“As long as you can still grab a breath, you fight. You breathe… keep breathing.”
Alejandro G. Iñárritu’s The Revenant fits all the qualifications of a big film: star-caliber acting from Leonardo DiCaprio, Tom Hardy, and others; astounding cinematography in gorgeous settings; and a story that seems to be larger than life. The film is “inspired by” the legendary life of Hugh Glass, a 19th Century frontiersman about whom various stories, some likely true, but others apocryphal, arose and were embellished by the newspapers of the day.
The film begins as a trapping expedition lead by Captain Andrew Henry (Domhnall Gleeson) is preparing to return back to civilization. After being attacked by Native Americans, they must make their way back over mountains. Glass (DiCaprio) knows the area and convinces the Captain of the plan to get back over strong objections from John Fitzgerald (Hardy). Along the way Glass is attacked and mauled by a grizzly. Along with Glass’s son, Fitzgerald and a young man volunteer to stay with Glass while the others go on. Soon, however, Fitzgerald kills Glass’s son, and convinces the other man they must leave the dying Glass to his fate. But Glass does not die. Rather he battles through recovering from his injuries and slowly makes his way back where he will have revenge on the man left him for dead and killed his son.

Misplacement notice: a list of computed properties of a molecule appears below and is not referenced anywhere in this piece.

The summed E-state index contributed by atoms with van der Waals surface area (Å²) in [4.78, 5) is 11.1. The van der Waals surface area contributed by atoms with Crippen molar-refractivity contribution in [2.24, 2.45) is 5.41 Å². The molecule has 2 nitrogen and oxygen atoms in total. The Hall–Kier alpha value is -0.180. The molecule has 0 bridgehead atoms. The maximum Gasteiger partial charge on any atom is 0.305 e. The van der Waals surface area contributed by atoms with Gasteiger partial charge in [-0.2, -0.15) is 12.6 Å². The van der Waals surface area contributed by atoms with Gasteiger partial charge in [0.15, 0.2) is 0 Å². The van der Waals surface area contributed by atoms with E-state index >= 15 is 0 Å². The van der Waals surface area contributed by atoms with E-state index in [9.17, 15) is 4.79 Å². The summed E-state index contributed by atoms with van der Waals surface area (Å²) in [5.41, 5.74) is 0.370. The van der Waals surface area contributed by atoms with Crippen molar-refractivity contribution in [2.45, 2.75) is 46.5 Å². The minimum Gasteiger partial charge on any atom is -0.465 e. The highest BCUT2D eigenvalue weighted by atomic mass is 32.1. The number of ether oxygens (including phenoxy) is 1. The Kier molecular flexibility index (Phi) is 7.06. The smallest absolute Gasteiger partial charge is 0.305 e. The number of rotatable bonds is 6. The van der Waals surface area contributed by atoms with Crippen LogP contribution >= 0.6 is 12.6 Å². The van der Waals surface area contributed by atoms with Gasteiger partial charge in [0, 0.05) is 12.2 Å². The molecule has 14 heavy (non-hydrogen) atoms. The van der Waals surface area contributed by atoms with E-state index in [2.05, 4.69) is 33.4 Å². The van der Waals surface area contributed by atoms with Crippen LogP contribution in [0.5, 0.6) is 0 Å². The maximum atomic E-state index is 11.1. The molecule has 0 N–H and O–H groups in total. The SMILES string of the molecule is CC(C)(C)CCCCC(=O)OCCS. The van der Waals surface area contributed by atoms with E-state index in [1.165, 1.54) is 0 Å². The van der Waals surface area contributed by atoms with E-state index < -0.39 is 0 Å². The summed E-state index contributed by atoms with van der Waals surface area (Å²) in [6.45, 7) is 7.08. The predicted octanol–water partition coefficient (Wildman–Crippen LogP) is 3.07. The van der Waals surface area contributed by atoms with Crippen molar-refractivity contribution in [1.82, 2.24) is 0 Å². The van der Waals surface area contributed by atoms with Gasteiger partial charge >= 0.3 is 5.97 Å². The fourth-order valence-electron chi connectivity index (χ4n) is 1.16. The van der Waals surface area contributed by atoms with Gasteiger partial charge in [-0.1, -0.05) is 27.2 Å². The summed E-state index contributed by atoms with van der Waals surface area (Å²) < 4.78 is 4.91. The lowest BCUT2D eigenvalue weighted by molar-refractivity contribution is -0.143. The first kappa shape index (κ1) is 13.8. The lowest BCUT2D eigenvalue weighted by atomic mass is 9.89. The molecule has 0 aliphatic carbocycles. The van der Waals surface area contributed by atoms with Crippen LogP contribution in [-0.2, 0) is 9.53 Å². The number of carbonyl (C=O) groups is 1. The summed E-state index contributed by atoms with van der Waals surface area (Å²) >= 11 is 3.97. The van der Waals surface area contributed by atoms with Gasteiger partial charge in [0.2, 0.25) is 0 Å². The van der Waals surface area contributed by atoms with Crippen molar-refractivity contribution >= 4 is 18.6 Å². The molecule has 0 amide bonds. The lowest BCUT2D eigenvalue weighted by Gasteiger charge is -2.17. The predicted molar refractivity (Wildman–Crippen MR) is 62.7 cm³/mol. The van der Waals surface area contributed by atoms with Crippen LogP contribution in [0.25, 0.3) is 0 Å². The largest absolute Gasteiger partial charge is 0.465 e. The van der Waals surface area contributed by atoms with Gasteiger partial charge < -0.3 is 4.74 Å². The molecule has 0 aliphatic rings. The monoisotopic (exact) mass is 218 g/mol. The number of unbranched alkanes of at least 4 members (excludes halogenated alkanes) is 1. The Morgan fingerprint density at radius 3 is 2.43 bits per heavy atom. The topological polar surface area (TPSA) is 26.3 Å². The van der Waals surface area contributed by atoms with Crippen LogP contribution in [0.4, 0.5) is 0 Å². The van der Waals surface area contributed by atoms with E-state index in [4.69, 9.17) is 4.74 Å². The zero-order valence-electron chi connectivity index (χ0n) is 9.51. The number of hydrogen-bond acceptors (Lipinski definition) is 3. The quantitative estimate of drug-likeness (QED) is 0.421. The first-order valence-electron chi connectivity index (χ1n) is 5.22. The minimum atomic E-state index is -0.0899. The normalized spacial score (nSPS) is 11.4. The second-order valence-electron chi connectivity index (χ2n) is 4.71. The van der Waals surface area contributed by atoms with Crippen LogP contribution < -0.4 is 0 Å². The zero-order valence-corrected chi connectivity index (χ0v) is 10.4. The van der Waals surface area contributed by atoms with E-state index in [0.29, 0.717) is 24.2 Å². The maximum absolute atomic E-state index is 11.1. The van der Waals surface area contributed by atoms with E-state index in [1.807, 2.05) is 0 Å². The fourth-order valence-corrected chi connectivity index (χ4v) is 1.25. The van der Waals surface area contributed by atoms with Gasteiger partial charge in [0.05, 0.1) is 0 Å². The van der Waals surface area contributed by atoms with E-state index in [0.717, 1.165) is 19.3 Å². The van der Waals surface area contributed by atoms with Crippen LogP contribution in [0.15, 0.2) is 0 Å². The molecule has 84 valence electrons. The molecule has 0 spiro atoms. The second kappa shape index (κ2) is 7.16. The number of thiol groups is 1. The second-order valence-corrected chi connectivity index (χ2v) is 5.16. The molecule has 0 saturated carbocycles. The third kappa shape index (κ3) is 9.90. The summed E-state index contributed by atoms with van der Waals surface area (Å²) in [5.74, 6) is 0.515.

On the superficial level, this journey back is a marvel of the human will to survive. From the time he crawls out of the grave Fitzgerald threw him in, Glass must struggle through each day, each step. He survives not only the grizzly attack that initially injures him, but even more trials along the way: waterfalls, warring Native Americans, starvation, and winter.
But there is also a sense in which this is a journey to humanity. Early on in this Odyssey, it seems that Glass survives by reverting to primal, animal behavior. In press notes, Iñárritu says, “Glass’s story asks the questions: Who are we when we are completely stripped of everything? What are we made of and what are we capable of?” I was struck to the way that he seemed very like the bear that had mauled him: wearing the bear skin, grunting in a similar way, catching and eating raw fish. But there are also events that remind him that there is more to his life than just a will to survive. One of the best of those events is the simple act, along with a Native American companion, of catching snowflakes on his tongue.
One of the strongest emotions that drives him is the memory of his love from his son and wife (who was Native American and killed by soldiers). He frequently dreams of their time together and the things that his wife taught him and his son about overcoming fear and troubles. Those memories and the love they represent were as sustaining for Glass as was the food he caught along the way or the healing provided by a Native American who, like him, had lost everything dear to him.
The interplay between the savagery of nature and the façade of civilization serves to provide insight into what it means to be human. Glass must revert to an animal nature to survive the wilderness, but before he can come back to the world of people, he must be reconnected to something that is beyond the animal aspect of who we are.